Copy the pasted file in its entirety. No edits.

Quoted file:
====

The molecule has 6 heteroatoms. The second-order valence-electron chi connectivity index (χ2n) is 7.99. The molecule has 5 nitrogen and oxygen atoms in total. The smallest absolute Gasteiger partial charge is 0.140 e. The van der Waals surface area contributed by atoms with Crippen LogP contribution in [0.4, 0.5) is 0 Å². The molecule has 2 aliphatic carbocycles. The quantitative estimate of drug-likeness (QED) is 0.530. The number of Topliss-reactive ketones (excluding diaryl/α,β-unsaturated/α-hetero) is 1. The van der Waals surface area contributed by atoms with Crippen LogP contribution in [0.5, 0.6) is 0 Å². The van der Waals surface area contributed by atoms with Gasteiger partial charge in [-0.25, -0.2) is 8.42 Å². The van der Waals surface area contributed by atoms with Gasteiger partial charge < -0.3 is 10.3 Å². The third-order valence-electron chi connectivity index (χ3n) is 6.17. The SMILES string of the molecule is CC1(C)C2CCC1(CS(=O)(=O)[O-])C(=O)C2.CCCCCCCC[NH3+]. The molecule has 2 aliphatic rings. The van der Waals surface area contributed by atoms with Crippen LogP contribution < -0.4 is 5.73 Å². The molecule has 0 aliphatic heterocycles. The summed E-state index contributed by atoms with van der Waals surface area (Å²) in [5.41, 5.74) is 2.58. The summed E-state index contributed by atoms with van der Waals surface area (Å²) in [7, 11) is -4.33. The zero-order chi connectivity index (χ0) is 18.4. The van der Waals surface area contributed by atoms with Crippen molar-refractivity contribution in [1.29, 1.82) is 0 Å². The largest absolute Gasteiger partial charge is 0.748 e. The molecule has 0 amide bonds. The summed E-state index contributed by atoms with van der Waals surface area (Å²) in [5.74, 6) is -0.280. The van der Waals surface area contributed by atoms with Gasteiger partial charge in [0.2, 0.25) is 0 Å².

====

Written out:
The molecule has 6 heteroatoms. The second-order valence-electron chi connectivity index (χ2n) is 7.99. The molecule has 5 nitrogen and oxygen atoms in total. The smallest absolute Gasteiger partial charge is 0.140 e. The van der Waals surface area contributed by atoms with Crippen LogP contribution in [0.4, 0.5) is 0 Å². The molecule has 2 aliphatic carbocycles. The quantitative estimate of drug-likeness (QED) is 0.530. The number of Topliss-reactive ketones (excluding diaryl/α,β-unsaturated/α-hetero) is 1. The van der Waals surface area contributed by atoms with Crippen LogP contribution in [0.5, 0.6) is 0 Å². The van der Waals surface area contributed by atoms with Gasteiger partial charge in [-0.25, -0.2) is 8.42 Å². The van der Waals surface area contributed by atoms with Gasteiger partial charge < -0.3 is 10.3 Å². The third-order valence-electron chi connectivity index (χ3n) is 6.17. The SMILES string of the molecule is CC1(C)C2CCC1(CS(=O)(=O)[O-])C(=O)C2.CCCCCCCC[NH3+]. The molecule has 2 aliphatic rings. The van der Waals surface area contributed by atoms with Crippen LogP contribution < -0.4 is 5.73 Å². The molecule has 0 aliphatic heterocycles. The summed E-state index contributed by atoms with van der Waals surface area (Å²) in [5.41, 5.74) is 2.58. The summed E-state index contributed by atoms with van der Waals surface area (Å²) in [7, 11) is -4.33. The zero-order chi connectivity index (χ0) is 18.4. The van der Waals surface area contributed by atoms with Crippen molar-refractivity contribution in [1.29, 1.82) is 0 Å². The largest absolute Gasteiger partial charge is 0.748 e. The molecule has 0 amide bonds. The summed E-state index contributed by atoms with van der Waals surface area (Å²) in [5.74, 6) is -0.280. The van der Waals surface area contributed by atoms with Gasteiger partial charge in [0.2, 0.25) is 0 Å².